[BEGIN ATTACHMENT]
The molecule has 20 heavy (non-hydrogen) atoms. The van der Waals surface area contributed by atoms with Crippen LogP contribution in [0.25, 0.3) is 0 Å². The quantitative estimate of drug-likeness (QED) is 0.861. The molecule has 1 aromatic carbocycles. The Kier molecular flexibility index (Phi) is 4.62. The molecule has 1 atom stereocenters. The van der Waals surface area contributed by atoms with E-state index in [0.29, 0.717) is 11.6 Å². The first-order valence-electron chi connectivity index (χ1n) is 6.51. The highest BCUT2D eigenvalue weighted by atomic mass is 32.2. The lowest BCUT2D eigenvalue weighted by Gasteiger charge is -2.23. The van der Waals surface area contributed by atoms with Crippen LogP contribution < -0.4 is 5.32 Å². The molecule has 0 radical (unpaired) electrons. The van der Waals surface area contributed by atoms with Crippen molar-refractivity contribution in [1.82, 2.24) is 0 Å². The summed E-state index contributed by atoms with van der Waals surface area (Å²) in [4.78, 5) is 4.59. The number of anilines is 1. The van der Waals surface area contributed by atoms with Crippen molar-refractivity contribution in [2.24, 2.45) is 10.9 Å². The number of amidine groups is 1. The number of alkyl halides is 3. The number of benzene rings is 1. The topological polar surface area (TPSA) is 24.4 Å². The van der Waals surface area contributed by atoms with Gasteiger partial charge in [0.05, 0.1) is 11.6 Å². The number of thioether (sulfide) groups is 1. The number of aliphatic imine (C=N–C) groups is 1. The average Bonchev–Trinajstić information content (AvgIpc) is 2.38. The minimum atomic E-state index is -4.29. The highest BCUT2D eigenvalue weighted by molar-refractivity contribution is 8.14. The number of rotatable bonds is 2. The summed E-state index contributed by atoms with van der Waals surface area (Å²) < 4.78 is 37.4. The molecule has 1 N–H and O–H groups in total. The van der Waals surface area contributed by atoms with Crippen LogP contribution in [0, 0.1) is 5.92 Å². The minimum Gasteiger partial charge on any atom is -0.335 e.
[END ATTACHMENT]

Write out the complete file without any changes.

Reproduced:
The molecule has 20 heavy (non-hydrogen) atoms. The van der Waals surface area contributed by atoms with Crippen LogP contribution in [0.25, 0.3) is 0 Å². The quantitative estimate of drug-likeness (QED) is 0.861. The molecule has 1 aromatic carbocycles. The Kier molecular flexibility index (Phi) is 4.62. The molecule has 1 atom stereocenters. The van der Waals surface area contributed by atoms with E-state index in [0.29, 0.717) is 11.6 Å². The first-order valence-electron chi connectivity index (χ1n) is 6.51. The highest BCUT2D eigenvalue weighted by atomic mass is 32.2. The lowest BCUT2D eigenvalue weighted by Gasteiger charge is -2.23. The van der Waals surface area contributed by atoms with Crippen LogP contribution < -0.4 is 5.32 Å². The molecule has 0 radical (unpaired) electrons. The van der Waals surface area contributed by atoms with Crippen molar-refractivity contribution in [1.82, 2.24) is 0 Å². The summed E-state index contributed by atoms with van der Waals surface area (Å²) in [4.78, 5) is 4.59. The number of anilines is 1. The van der Waals surface area contributed by atoms with Crippen molar-refractivity contribution in [2.24, 2.45) is 10.9 Å². The number of amidine groups is 1. The number of alkyl halides is 3. The number of benzene rings is 1. The topological polar surface area (TPSA) is 24.4 Å². The van der Waals surface area contributed by atoms with Gasteiger partial charge in [0.05, 0.1) is 11.6 Å². The number of thioether (sulfide) groups is 1. The number of aliphatic imine (C=N–C) groups is 1. The average Bonchev–Trinajstić information content (AvgIpc) is 2.38. The minimum atomic E-state index is -4.29. The highest BCUT2D eigenvalue weighted by molar-refractivity contribution is 8.14. The number of rotatable bonds is 2. The summed E-state index contributed by atoms with van der Waals surface area (Å²) < 4.78 is 37.4. The molecule has 1 N–H and O–H groups in total. The van der Waals surface area contributed by atoms with Crippen LogP contribution in [0, 0.1) is 5.92 Å². The minimum Gasteiger partial charge on any atom is -0.335 e.